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Friday, January 18, 2019

Why Cuba's infant mortality rate is higher than that of the United States.

Rule #1 to understanding Cuba: The Cuban government lies.


Nicholas Kristof has written an OpEd in The New York Times that is at best irresponsible titled "Why Infants Maybe More Likely to Die in America Than Cuba," and relies on Cuban government statistics to make his case. The claim made is that the infant mortality rate (IMR) in Cuba is only 4.0 deaths per 1,000 live births and that in the United States it is 5.9 and that due to this Americans should copy aspects of the Cuban healthcare system.  The trouble is that the number provided by the Cubans is a fabrication. Roberto Gonzalez at the University of Chapel Hill provides an analysis that explains this in detail.The chart above gives the actual estimate of the IMR in Cuba with a median estimate of 9.04 and a range that begins at 5.79 and extends up to 11.16. High rates of abortions to do away with problem pregnancies is also a factor for the IMR rate in Cuba.

Katherine Hirschfeld, an associate professor in the department of anthropology at the University of Oklahoma, in her book Health, Politics, and Revolution in Cuba Since 1898 describes how her idealistic preconceptions were dashed by 'discrepancies between rhetoric and reality,' she observed a repressive, bureaucratized and secretive system, long on 'militarization' and short on patients' rights. "Public criticism of the government is a crime in Cuba," and as a result "formally eliciting critical narratives about health care would be viewed as a criminal act." Hirschfeld also says that because Cuba recognizes that its health care system is a key way to impress the rest of the world, there is pressure to paint an overly rosy picture.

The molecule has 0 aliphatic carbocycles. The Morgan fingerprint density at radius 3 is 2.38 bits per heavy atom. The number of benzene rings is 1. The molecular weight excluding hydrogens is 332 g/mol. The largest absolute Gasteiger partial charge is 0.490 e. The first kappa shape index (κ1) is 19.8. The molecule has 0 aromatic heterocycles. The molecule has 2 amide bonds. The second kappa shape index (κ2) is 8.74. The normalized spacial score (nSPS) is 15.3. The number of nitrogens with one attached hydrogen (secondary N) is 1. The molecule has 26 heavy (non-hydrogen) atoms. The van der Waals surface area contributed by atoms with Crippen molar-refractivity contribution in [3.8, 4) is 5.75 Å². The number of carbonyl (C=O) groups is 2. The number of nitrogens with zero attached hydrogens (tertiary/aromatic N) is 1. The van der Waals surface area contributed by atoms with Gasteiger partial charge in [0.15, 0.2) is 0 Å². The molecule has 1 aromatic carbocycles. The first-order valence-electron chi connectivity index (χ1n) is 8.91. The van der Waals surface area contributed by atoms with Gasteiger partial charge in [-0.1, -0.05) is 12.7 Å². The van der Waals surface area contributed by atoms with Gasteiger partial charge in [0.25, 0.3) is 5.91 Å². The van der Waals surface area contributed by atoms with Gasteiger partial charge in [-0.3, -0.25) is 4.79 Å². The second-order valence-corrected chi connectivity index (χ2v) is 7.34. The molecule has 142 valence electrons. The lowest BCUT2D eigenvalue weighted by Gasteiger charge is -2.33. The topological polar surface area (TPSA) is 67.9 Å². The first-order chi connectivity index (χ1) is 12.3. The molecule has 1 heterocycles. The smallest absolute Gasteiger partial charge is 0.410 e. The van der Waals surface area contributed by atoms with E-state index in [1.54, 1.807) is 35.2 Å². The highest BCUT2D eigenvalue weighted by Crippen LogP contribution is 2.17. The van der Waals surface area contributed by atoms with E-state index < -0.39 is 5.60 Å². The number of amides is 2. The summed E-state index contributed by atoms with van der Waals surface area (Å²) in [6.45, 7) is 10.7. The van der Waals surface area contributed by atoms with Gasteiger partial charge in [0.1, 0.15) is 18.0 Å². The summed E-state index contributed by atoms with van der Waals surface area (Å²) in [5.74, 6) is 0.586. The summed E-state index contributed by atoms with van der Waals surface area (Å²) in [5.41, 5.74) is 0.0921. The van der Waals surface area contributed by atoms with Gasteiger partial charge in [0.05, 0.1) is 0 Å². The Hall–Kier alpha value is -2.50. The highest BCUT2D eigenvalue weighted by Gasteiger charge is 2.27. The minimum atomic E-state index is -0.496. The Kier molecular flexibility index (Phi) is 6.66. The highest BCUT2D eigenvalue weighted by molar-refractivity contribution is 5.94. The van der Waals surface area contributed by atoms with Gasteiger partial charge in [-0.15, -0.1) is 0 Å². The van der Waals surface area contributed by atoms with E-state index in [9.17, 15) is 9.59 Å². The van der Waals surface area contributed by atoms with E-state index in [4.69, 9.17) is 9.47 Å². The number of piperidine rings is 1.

In addition, Hirschfeld says that "individual doctors are pressured by their superiors to reach certain statistical targets," and face the possibility of being fired if there is an increase in infant mortality in their district. "There is pressure to falsify statistics," Hirschfeld says.

The focus on outcomes may also lead to heavy-handed patient care. According to Hirschfeld, "Cuba does have a very low infant mortality rate, but pregnant women are treated with very authoritarian tactics to maintain [favorable] statistics."

Furthermore Roberto M. Gonzalez in his 2015 study on Infant Mortality in Cuba: Myth and Reality concludes that:
 “Cuba’s reported IMR seems very misleading. By exploring a sharp discrepancy between late fetal and early neonatal deaths, I develop a method for adjusting Cuba’s reported IMR. The results indicate that the adjusted IMR might be twice the reported one.” 
This means that Cuba's infant mortality rate is higher, not lower than the IMR of the United States, and Mr. Kristof is spreading falsehoods from the platform of The New York Times.